Category: Old Hollywood names
By Lauren Der
Olivia has been the second most popular girls’ name in the US for the two years running, and Golden Age Hollywood star Olivia de Havilland was one of the first people to bring it to prominence here decades ago. The last surviving star of Gone With the Wind, we salute her as she celebrates her 100th birthday today.
The name Olivia has long been popular apart from the actress’s fame. De Havilland’s actress mother named her after Olivia in Shakespeare’s Twelfth Night. Her sister, actress Joan Fontaine, began calling her Livvie as a child, a nickname that stuck throughout her life. Despite the star’s popularity, her name didn’t spike through the height of her fame in the 30s and 40s, reaching the Top 10 only in 2001.
Here, a look at the names of the characters Olivia De Havilland played. Are any of them as appealing as Olivia itself?
Oscar-winning actress Natalie Portman and husband Benjamin Millepied have yet to officially release the name of their newborn son. Could it be a new trend with celebrity baby names? Fellow celeb parents Penélope Cruz and Javier Bardem never announced their son’s name, and neither did Isla Fisher and Sacha Baron Cohen, though in both cases, the news leaked out. Mariah Carey and Nick Cannon dropped hints about their twins’ names for days before we all learned that their little ones were called Monroe and Moroccan.
Can you blame them? Whether the parents opt for something as traditional as James or as unusual as Pilot, their choice is discussed, rated, and thoroughly dissected, along with their choice of stroller, nursery décor, and baby clothes.
Things were a little different in Hollywood’s Golden Age. Studios reportedly wrote clauses into their stars’ contracts, penalizing them for becoming pregnant. While the pressure was greater for women, some men also feared that fatherhood could have a negative impact on their ability to land roles as a leading man.
Actors Loretta Young and Clark Gable had a daughter together in 1935 – but Gable was married to someone else. Young hid her pregnancy with a hiatus in Europe, then stage-managed an “adoption” of her daughter months later.
And yet, whether we were barely tolerant of celebrities’ roles as parents or interested in them beyond reason, one thing remains the same: actors tend to choose interesting names for their children. This list of names, most representing children born from the 1930s into the 1960s, would be perfectly acceptable for starbabies born today.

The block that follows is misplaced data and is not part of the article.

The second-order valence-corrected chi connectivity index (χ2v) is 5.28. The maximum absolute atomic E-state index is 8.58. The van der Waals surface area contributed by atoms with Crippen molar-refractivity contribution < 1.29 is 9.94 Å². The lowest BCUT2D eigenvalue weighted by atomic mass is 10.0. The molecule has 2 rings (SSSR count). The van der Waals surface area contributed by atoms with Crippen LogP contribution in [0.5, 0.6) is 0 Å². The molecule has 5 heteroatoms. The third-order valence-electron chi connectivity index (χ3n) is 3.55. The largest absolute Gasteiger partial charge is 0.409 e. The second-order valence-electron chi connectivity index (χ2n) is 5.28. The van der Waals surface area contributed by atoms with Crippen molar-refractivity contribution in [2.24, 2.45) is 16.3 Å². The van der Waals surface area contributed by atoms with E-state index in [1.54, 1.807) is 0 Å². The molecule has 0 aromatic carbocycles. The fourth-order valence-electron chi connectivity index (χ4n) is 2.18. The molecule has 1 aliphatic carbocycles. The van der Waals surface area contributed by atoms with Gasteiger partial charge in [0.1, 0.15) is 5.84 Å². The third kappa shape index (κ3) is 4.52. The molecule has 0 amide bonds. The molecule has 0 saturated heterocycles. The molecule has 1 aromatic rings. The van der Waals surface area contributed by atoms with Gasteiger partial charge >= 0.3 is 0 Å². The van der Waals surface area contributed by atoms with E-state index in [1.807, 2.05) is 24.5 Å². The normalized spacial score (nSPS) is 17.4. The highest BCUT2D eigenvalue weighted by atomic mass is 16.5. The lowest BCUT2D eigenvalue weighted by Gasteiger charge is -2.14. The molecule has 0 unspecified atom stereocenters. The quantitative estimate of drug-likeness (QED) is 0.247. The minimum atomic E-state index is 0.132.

Their power as trendsetters was no less powerful. Both Errol Flynn and Audrey Hepburn had sons called Sean. Sean entered the US Top 1000 two years after Flynn’s son was born in 1941, and took another big leap after Hepburn’s Sean debuted in 1960. The pattern repeats for many of these names.
In Hollywood’s Golden Age, there was nothing that would make an actress (before they were called actors) seem more chic and sophisticated than a French-sounding name, especially one ending in ‘ette,’ as in the cigarette they often smoked in a long, ivory holder.
And so Pauline Levy became Paulette Goddard, Lily Chauchon (who actually did have French roots) was renamed Claudette Colbert, Ruby Fabares morphed into Nanette Fabray, and Jeanette MacDonald remained Jeanette MacDonald.
These and other glamorized Gallicized names caught on with the baby-naming public, which led to a lot of little Annettes and Nanettes. Many of these names sound terminally dated at this point due to their era-stamped ending and being overly obvious feminizations of male names. But there are also some less familiar ‘ette’ names that aren’t necessarily Grandmas. And so here are two lists: those ette names that may have been overexposed in the past, and those that sound somewhat fresher.